A new study suggests that the odds of developing autism may be significantly elevated for children of mothers who experience hyperemesis gravidarum (HG), or severe morning sickness.

Marlena Fejzo and colleagues compared 267 children delivered by 177 mothers with HG to 93 children delivered by 60 mothers who did not experience this problem. At 12 years of age, the children of the mothers with HG had a more than three-fold increase in the odds of having a diagnosis of neurodevelopmental disorder. Eight percent of the children of mothers with HG received a diagnosis of autism spectrum disorder (ASD) by the age of 12, compared to none of the children in the control group.

More studies need on autism link to morning sickness

Researchers say: “As early intervention for ASD can be critical to prognosis, larger studies are urgently needed to determine whether ASD is associated with exposure to hyperemesis gravidarum.”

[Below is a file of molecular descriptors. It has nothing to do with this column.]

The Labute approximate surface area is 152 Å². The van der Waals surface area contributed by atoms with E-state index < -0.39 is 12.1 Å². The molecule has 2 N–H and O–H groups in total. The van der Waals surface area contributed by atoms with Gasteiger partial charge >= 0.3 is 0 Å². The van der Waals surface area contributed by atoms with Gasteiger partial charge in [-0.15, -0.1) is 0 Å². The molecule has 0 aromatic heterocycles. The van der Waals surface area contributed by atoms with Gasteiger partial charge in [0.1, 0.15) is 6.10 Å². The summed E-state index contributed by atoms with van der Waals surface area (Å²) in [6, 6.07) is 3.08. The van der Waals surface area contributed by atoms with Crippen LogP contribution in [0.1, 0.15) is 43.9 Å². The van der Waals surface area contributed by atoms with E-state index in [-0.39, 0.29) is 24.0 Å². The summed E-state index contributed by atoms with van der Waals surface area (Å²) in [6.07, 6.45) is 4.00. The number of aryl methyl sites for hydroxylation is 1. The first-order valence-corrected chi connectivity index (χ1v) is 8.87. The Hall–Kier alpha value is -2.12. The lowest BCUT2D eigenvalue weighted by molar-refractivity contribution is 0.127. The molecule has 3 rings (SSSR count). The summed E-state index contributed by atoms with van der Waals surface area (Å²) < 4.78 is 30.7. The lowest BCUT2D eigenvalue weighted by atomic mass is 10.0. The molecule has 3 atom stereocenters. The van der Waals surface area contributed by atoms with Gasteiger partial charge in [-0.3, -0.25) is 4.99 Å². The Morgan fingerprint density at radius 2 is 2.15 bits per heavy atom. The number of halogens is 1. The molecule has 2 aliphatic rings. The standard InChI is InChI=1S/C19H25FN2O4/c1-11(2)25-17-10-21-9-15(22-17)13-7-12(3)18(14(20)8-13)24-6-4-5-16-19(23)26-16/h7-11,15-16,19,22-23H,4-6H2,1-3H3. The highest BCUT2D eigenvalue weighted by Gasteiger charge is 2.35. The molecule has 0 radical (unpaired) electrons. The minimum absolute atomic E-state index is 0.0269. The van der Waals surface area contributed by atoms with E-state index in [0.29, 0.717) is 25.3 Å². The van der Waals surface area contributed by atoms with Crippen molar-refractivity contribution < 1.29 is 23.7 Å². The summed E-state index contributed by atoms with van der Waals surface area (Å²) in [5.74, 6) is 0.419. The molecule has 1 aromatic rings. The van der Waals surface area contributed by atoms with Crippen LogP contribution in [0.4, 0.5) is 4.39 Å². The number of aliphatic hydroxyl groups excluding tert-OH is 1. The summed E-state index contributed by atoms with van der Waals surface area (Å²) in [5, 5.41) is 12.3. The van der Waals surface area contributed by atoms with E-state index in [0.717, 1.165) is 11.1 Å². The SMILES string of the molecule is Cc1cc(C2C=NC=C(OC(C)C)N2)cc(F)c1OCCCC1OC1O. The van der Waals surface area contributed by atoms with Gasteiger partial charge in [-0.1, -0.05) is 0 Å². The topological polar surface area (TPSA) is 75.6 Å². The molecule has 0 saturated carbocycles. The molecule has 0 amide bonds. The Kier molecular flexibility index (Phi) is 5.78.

“Analysis of neurodevelopmental delay in children exposed in utero to hyperemesis gravidarum reveals increased reporting of autism spectrum disorder,” Marlena Fejzo, Alyssa Kam, Amanda Laguna, Kimber MacGibbon, and Patrick Mullin, Reproductive Toxicology, Volume 84, March 2019, 59-64. Address: Marlena Fejzo, Department of Maternal-Fetal Medicine, Keck School of Medicine, University of Southern California, Los Angeles, CA, [email protected].

This article also appears in Vol. 33, No. 1, 2019, of Autism Research Review International

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